A common method of earth formation logging is resistivity logging in which an electric current is injected or induced in the earth formation and the resulting voltage is determined to provide a resistivity log, which is a measure of the resistivity of the formation as a function of depth. However, a resistivity log seldom reads the true formation resistivities, which are the resistivities of the undisturbed formation in the so-called virgin zone away from the borehole. The resistivity log is influenced by disturbing effects such as the presence of the borehole, invasion of wellbore fluid into the formation (mud-filtrate invasion) and the presence of adjacent earth layers (the so-called shoulder beds). In case one of these effects dominates over the other, so-called correction charts may be used to correct the log for the dominating effect. However, in most cases the disturbing effects are simultaneously present and interweaved in such a way that adding of the individual corrections does not lead to the true formation resistivity.

U.S. Pat. No. 5,446,654 discloses a method of recovering a resistivity profile of an earth formation from a resistivity log by inversion processing via iterated forward modelling. In this method a modelled resistivity profile is initialized and subsequently rectangularized to simulate the different layers of the earth formation. The rectangularized modelled resistivity profile is input to a logging tool simulator to provide a modelled resistivity log. The rectangularized modelled resistivity profile is then corrected (if necessary) in dependence on a discrepancy between the modelled resistivity log and the actual resistivity log.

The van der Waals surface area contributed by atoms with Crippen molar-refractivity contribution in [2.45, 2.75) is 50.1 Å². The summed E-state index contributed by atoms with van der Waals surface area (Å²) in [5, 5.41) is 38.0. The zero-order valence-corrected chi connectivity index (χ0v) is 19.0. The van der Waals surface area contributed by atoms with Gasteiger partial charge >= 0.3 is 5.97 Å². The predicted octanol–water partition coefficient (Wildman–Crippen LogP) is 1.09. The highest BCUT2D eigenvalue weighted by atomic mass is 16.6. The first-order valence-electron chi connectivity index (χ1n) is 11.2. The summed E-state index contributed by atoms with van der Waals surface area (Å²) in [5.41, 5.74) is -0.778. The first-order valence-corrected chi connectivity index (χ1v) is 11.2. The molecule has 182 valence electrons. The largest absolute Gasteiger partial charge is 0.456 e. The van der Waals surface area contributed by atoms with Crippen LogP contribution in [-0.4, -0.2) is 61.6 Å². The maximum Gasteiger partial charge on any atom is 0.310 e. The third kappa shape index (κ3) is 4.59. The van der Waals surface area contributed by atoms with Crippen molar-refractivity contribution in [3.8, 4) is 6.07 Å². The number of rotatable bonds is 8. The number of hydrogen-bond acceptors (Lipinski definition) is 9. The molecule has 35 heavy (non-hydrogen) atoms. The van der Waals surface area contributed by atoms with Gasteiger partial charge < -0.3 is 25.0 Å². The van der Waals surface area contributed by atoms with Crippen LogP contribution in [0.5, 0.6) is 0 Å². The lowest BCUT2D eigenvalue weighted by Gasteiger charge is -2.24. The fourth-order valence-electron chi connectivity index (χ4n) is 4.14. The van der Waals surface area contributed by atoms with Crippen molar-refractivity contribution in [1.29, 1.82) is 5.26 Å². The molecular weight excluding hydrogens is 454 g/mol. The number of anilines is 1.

A drawback of the known method is that no invasion of wellbore fluid into the formation is taken into account and that therefore the obtained resistivity profile does not accurately represent the formation resistivity.

It is an object of the present invention to provide an improved method of determining electric resistivity of an earth formation, whereby account is taken of invasion of wellbore fluid into the formation surrounding the wellbore.

In accordance with the invention there is provided a method of determining electric resistivity of an earth formation surrounding a wellbore filled with a wellbore fluid, which method comprises:

a) operating a resistivity logging tool in the wellbore so as to provide a plurality of resistivity logs (FLG_{1}, FLG_{2}, . . . , FLG_{n}) of the earth formation for different radial distance intervals (1 . . . n) relative to the wellbore;

b) for each radial distance interval (k, k=1 . . . n), selecting a modelled resistivity profile (Rmod_{k});

c) inputting the modelled resistivity profiles (Rmod_{1}, Rmod_{2}, . . . , Rmod_{n}) to a logging tool simulator so as to provide for each radial distance interval (k) a modelled resistivity log (MLG_{k}) having a depth of investigation corresponding to the radial distance interval (k);

d) for each radial distance interval (k) updating the modelled resistivity profile (Rmod_{k}) in dependence of an observed deviation of the resistivity log (FLG_{k}) from the modelled resistivity log (MLG_{k}); and

e) repeating steps c) and d) until for each radial distance interval (k) the difference between the resistivity log (FLG_{k}) and the corresponding modelled resistivity log (MLG_{k}) is below a selected threshold value, characterized in that step d) comprises updating each modelled resistivity profile (Rmod_{k}) as a function of the ratio FLG_{k} /MLG_{k}.

By producing resistivity logs for different radial distance intervals from the wellbore and by selecting modelled resistivity profiles for those intervals, it is achieved that a distinction can be made between the resistivity in the invaded zone and the resistivity in the virgin zone, which is outside the invaded zone. The modelled resistivity profiles are initially estimated and then updated in an iterative manner.

The invention will now be described in more detail and by way of example with reference to the accompanying drawings, in which:

FIG. 1 shows a block diagram of an inversion scheme for iterated forward modeling of an earth formation resistivity profile; and

FIG. 2 shows plots of a modeled resistivity profile, a rectangularized modeled resistivity profile and an updated resistivity profile each as a function of the depth along the wellbore.